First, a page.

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Peter Chauvel

MSc International Business & NHH Dual Degree 2018


MSc '18, Ivey Business School

Briefly, describe your background and profile. Think about how Ivey is/will complement your own personal background and experience.

After spending my undergrad searching out which of my interests to pursue, I found that using business to create meaningful social change and economic benefit was my key interest. Participating in an international experience, in particular to Norway (a leader in environmentalism), I felt I could find the niche I was looking for and follow through with my found passion in undergrad.

Think back to when you were researching business schools. What did Ivey offer you that other schools did not? What made it a good fit for you?

The two things that drew me in are exactly what Ivey portrays as its main goals. Building business leaders of tomorrow using the case study method and working to create cosmopolitan individuals with a global perspective. As someone who sees himself as a well-rounded individual, there is no other school that offers these same opportunities.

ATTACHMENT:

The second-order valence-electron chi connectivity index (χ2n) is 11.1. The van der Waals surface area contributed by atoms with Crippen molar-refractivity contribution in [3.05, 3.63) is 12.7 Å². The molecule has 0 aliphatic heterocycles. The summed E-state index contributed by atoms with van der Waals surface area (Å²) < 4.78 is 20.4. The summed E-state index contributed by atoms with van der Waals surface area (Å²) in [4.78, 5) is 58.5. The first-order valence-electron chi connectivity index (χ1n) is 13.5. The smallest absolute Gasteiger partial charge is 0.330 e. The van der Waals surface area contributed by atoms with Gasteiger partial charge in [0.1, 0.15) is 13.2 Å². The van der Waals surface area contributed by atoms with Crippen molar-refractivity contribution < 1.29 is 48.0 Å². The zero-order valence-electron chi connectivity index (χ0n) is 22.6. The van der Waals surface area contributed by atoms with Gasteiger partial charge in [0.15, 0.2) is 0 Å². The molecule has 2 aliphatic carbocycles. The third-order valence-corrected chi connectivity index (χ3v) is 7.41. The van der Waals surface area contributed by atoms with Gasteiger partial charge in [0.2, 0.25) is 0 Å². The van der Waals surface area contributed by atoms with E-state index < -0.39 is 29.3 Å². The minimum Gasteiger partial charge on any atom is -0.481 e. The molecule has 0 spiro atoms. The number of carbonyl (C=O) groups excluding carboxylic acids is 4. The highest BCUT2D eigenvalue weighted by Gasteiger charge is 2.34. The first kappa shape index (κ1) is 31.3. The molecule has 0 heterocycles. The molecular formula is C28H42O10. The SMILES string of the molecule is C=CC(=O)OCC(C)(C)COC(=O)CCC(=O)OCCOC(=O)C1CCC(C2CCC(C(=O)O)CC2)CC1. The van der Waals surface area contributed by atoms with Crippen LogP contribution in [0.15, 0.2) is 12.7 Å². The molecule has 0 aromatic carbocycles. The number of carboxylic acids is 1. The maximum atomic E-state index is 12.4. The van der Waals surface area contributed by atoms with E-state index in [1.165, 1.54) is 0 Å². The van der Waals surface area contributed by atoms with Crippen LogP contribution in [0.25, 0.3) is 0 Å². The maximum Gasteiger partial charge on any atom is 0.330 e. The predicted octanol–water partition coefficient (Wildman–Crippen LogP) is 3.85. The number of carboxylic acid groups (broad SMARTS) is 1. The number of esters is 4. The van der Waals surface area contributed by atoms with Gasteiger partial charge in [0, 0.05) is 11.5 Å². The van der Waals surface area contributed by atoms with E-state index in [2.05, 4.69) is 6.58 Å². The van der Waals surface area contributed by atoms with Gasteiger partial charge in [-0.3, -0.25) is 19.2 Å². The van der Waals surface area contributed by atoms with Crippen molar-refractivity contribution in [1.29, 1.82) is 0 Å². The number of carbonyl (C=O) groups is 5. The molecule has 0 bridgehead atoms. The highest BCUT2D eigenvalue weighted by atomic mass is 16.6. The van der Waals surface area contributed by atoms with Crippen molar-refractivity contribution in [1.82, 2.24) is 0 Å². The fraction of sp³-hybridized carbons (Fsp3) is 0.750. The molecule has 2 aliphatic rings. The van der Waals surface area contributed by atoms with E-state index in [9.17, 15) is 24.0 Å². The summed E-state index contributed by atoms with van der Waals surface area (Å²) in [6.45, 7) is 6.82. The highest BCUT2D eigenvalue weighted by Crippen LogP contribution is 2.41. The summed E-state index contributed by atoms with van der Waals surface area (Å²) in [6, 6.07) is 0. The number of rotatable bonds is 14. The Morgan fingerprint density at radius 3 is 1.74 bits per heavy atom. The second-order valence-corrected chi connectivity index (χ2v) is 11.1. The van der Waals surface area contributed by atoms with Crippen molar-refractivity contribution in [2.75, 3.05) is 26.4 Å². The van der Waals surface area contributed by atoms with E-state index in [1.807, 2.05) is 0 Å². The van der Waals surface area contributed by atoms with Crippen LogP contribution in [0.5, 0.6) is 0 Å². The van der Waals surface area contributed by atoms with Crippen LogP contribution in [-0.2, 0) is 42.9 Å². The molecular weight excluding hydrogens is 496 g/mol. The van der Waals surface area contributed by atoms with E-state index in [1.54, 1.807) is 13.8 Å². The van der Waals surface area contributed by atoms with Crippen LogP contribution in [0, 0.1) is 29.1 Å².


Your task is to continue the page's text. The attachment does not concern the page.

How is your story different from that of your classmates? What perspective do you bring to the class?

The diversity in degrees at Ivey is often highlighted, but it's the individual’s accolades and accomplishments beyond the classroom that makes Ivey. I spent nearly a decade worth of summers working as a commercial fisherman on the Alaska border. When I would return to school I was a varsity rugby player. It would not be surprising to have a student at Ivey do either one of these but the combination is what allows me to bring a unique perspective. It gives me the ability to understand the business links to the environment, the teamwork and leadership characteristics needed for the Ivey classroom, and allows me to bring an outside perspective to many issues, rather than one centered on cities as the focus of a business.

How do you see the case-method developing you as a business leader?

The case study method is truly one of the best teaching methods that exist. Traditional methods teach in yes and no, black and white when in reality the world has far more grey zones than guarantees. Operating a classroom in a way that shows there is more than one correct answer or more than one way to draw a conclusion, helps students understand this phenomenon and makes them into better decision makers and more prepared leaders for the business world.



  • Honors Bachelor of Arts- Political Science and Minor in Economics, Western University